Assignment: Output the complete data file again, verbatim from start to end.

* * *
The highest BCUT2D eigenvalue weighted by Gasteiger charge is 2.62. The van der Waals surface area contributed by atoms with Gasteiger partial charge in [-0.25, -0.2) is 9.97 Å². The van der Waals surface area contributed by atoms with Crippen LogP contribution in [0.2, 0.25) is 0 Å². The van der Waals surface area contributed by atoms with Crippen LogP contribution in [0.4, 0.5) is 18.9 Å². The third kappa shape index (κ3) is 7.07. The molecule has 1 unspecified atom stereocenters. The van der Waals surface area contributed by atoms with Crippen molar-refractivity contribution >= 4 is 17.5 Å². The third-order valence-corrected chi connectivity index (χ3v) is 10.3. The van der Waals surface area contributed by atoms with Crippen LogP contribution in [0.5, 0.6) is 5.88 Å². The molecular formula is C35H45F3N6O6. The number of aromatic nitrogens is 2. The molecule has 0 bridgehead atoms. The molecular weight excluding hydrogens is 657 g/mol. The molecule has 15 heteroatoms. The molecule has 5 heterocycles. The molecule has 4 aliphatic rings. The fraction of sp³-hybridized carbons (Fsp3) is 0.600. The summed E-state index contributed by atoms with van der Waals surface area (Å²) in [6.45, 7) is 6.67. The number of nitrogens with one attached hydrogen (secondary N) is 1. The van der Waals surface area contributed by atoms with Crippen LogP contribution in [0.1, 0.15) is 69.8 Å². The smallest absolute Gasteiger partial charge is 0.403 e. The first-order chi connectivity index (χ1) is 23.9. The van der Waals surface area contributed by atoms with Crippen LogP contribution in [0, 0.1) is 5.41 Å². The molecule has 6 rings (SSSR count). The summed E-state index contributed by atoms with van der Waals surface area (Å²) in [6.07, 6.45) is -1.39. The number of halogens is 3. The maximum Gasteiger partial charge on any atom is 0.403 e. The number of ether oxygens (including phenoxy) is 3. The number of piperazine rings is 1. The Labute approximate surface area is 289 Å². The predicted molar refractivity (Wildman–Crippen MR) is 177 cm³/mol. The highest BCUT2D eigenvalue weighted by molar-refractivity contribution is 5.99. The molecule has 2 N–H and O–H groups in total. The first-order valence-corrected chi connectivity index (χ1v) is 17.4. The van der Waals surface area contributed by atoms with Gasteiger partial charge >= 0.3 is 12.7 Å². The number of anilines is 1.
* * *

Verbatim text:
The highest BCUT2D eigenvalue weighted by Gasteiger charge is 2.62. The van der Waals surface area contributed by atoms with Gasteiger partial charge in [-0.25, -0.2) is 9.97 Å². The van der Waals surface area contributed by atoms with Crippen LogP contribution in [0.2, 0.25) is 0 Å². The van der Waals surface area contributed by atoms with Crippen LogP contribution in [0.4, 0.5) is 18.9 Å². The third kappa shape index (κ3) is 7.07. The molecule has 1 unspecified atom stereocenters. The van der Waals surface area contributed by atoms with Crippen molar-refractivity contribution >= 4 is 17.5 Å². The third-order valence-corrected chi connectivity index (χ3v) is 10.3. The van der Waals surface area contributed by atoms with Crippen LogP contribution in [0.5, 0.6) is 5.88 Å². The molecular formula is C35H45F3N6O6. The number of aromatic nitrogens is 2. The molecule has 0 bridgehead atoms. The molecular weight excluding hydrogens is 657 g/mol. The molecule has 15 heteroatoms. The molecule has 5 heterocycles. The molecule has 4 aliphatic rings. The fraction of sp³-hybridized carbons (Fsp3) is 0.600. The summed E-state index contributed by atoms with van der Waals surface area (Å²) in [6.45, 7) is 6.67. The number of nitrogens with one attached hydrogen (secondary N) is 1. The van der Waals surface area contributed by atoms with Crippen LogP contribution in [0.1, 0.15) is 69.8 Å². The smallest absolute Gasteiger partial charge is 0.403 e. The first-order chi connectivity index (χ1) is 23.9. The van der Waals surface area contributed by atoms with Crippen LogP contribution in [0, 0.1) is 5.41 Å². The molecule has 6 rings (SSSR count). The summed E-state index contributed by atoms with van der Waals surface area (Å²) in [6.07, 6.45) is -1.39. The number of halogens is 3. The maximum Gasteiger partial charge on any atom is 0.403 e. The number of ether oxygens (including phenoxy) is 3. The number of piperazine rings is 1. The Labute approximate surface area is 289 Å². The predicted molar refractivity (Wildman–Crippen MR) is 177 cm³/mol. The highest BCUT2D eigenvalue weighted by molar-refractivity contribution is 5.99. The molecule has 2 N–H and O–H groups in total. The first-order valence-corrected chi connectivity index (χ1v) is 17.4. The van der Waals surface area contributed by atoms with Gasteiger partial charge >= 0.3 is 12.7 Å². The number of anilines is 1.